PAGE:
May 1, 2013 —
We seldom agree with his policies or his tactics but we make no secret of our admiration of Mitch McConnell’s political survival skills as the senior U. S. senator from Kentucky.
For example, he tried in 2010 to hand pick former Secretary of State Trey Grayson, a fellow Republican, to replace retiring Sen. Jim Bunning.
But Dr. Rand Paul, a little known eye surgeon from Bowling Green, and the emerging Kentucky Tea Party had other ideas.
After Paul spent some time in Washington and grabbed more than a few headlines and network airtime, our new senator was embraced by McConnell as a trusted colleague and new best friend.
When McConnell last ran for reelection in 2008, he went across Kentucky to take credit for a reported $195 million in federal funds he returned to the state that year alone through budget earmarks and his growing influence in the GOP’s Senate leadership.
Now, as he campaigns for a sixth, six-year term in 2014, he wants Kentucky voters to see him as an ultra-conservative who now wants the state to send such money back to Washington to help balance the budget.
To make that point, McConnell announced recently that he and Sen. Marco Rubio of Florida had introduced what is cleverly named the Returned Exclusively For Unpaid National Debt (REFUND) Act.
According to McConnell’s news release, the bill would allow states to identify and "return unwanted federal funds to the Treasury to help pay down our deficits and debt."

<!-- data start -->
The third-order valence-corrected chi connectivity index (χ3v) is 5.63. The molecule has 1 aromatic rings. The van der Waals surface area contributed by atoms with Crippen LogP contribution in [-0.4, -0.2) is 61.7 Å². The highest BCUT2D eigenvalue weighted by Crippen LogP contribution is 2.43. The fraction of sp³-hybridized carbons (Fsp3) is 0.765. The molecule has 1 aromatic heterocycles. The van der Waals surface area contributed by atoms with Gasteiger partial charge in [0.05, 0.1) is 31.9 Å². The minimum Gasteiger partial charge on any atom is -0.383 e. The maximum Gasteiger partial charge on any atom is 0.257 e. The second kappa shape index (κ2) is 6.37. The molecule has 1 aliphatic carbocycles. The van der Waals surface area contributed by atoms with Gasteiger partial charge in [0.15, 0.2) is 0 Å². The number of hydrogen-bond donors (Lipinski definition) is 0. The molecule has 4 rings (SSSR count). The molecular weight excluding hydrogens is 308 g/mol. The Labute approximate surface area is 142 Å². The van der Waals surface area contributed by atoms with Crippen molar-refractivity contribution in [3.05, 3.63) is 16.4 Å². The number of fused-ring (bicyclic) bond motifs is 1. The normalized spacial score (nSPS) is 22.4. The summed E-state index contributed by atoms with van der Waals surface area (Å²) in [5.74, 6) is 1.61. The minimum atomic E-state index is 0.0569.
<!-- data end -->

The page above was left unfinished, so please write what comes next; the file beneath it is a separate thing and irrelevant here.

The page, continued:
With every state budget struggling, we can’t envision a national stampede to return all of that "unwanted" federal money.
In our view, our senior senator is pandering to those “less is best” Tea Partiers and other voters on the far right who say they want to do away with all or most of the federal government.
This silly scenario speaks volumes about what has happened in the Republican Party in recent years.
Our powerful senator who once bragged about how much pork he brought home now is looking at his worst opinion poll results since he first went to the Senate in 1984.
He apparently is working diligently to overcome his potential vulnerability by discouraging serious challengers from either party.
The fact that McConnell already has raised $13 million for the 2014 campaign may be all of the deterrent he needs to win another term.
His opponent in 2008 had bumper stickers inscribed with “Ditch Mitch”.
In 2014, it might be reworded as “Which Mitch?”